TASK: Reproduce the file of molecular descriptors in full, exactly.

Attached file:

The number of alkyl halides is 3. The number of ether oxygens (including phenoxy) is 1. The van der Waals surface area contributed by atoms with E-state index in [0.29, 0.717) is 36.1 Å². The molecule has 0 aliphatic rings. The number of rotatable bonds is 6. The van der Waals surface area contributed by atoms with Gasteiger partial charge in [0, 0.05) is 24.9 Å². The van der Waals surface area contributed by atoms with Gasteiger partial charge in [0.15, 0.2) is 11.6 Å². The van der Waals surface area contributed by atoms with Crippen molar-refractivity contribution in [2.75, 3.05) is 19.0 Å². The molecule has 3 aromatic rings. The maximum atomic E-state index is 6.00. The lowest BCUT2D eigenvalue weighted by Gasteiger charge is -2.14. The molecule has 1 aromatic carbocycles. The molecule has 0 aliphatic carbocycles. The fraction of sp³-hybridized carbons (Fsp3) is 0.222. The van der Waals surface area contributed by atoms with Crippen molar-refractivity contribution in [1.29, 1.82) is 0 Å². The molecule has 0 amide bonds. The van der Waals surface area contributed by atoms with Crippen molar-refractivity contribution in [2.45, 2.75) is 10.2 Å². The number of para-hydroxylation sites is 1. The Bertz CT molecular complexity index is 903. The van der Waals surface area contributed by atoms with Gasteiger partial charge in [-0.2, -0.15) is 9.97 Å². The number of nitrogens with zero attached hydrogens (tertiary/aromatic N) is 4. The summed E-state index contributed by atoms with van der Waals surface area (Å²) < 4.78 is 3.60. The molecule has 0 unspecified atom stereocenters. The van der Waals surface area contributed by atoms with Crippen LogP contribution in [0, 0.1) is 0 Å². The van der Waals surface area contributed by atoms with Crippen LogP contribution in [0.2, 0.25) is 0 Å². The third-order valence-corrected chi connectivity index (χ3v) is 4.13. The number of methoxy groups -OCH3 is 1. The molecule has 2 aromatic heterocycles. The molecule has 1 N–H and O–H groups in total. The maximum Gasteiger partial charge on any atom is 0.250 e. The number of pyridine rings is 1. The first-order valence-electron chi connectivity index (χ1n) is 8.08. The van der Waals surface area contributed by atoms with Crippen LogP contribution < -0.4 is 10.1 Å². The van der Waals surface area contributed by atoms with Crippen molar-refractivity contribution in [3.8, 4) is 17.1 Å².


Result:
The number of alkyl halides is 3. The number of ether oxygens (including phenoxy) is 1. The van der Waals surface area contributed by atoms with E-state index in [0.29, 0.717) is 36.1 Å². The molecule has 0 aliphatic rings. The number of rotatable bonds is 6. The van der Waals surface area contributed by atoms with Gasteiger partial charge in [0, 0.05) is 24.9 Å². The van der Waals surface area contributed by atoms with Gasteiger partial charge in [0.15, 0.2) is 11.6 Å². The van der Waals surface area contributed by atoms with Crippen molar-refractivity contribution in [2.75, 3.05) is 19.0 Å². The molecule has 3 aromatic rings. The maximum atomic E-state index is 6.00. The lowest BCUT2D eigenvalue weighted by Gasteiger charge is -2.14. The molecule has 1 aromatic carbocycles. The molecule has 0 aliphatic carbocycles. The fraction of sp³-hybridized carbons (Fsp3) is 0.222. The van der Waals surface area contributed by atoms with Crippen molar-refractivity contribution in [1.29, 1.82) is 0 Å². The molecule has 0 amide bonds. The van der Waals surface area contributed by atoms with Crippen molar-refractivity contribution in [2.45, 2.75) is 10.2 Å². The number of para-hydroxylation sites is 1. The Bertz CT molecular complexity index is 903. The van der Waals surface area contributed by atoms with Gasteiger partial charge in [-0.2, -0.15) is 9.97 Å². The number of nitrogens with zero attached hydrogens (tertiary/aromatic N) is 4. The summed E-state index contributed by atoms with van der Waals surface area (Å²) < 4.78 is 3.60. The molecule has 0 unspecified atom stereocenters. The van der Waals surface area contributed by atoms with Crippen LogP contribution in [0, 0.1) is 0 Å². The van der Waals surface area contributed by atoms with Crippen LogP contribution in [0.2, 0.25) is 0 Å². The third-order valence-corrected chi connectivity index (χ3v) is 4.13. The number of methoxy groups -OCH3 is 1. The molecule has 2 aromatic heterocycles. The molecule has 1 N–H and O–H groups in total. The maximum Gasteiger partial charge on any atom is 0.250 e. The number of pyridine rings is 1. The first-order valence-electron chi connectivity index (χ1n) is 8.08. The van der Waals surface area contributed by atoms with Crippen LogP contribution < -0.4 is 10.1 Å². The van der Waals surface area contributed by atoms with Crippen molar-refractivity contribution in [3.8, 4) is 17.1 Å².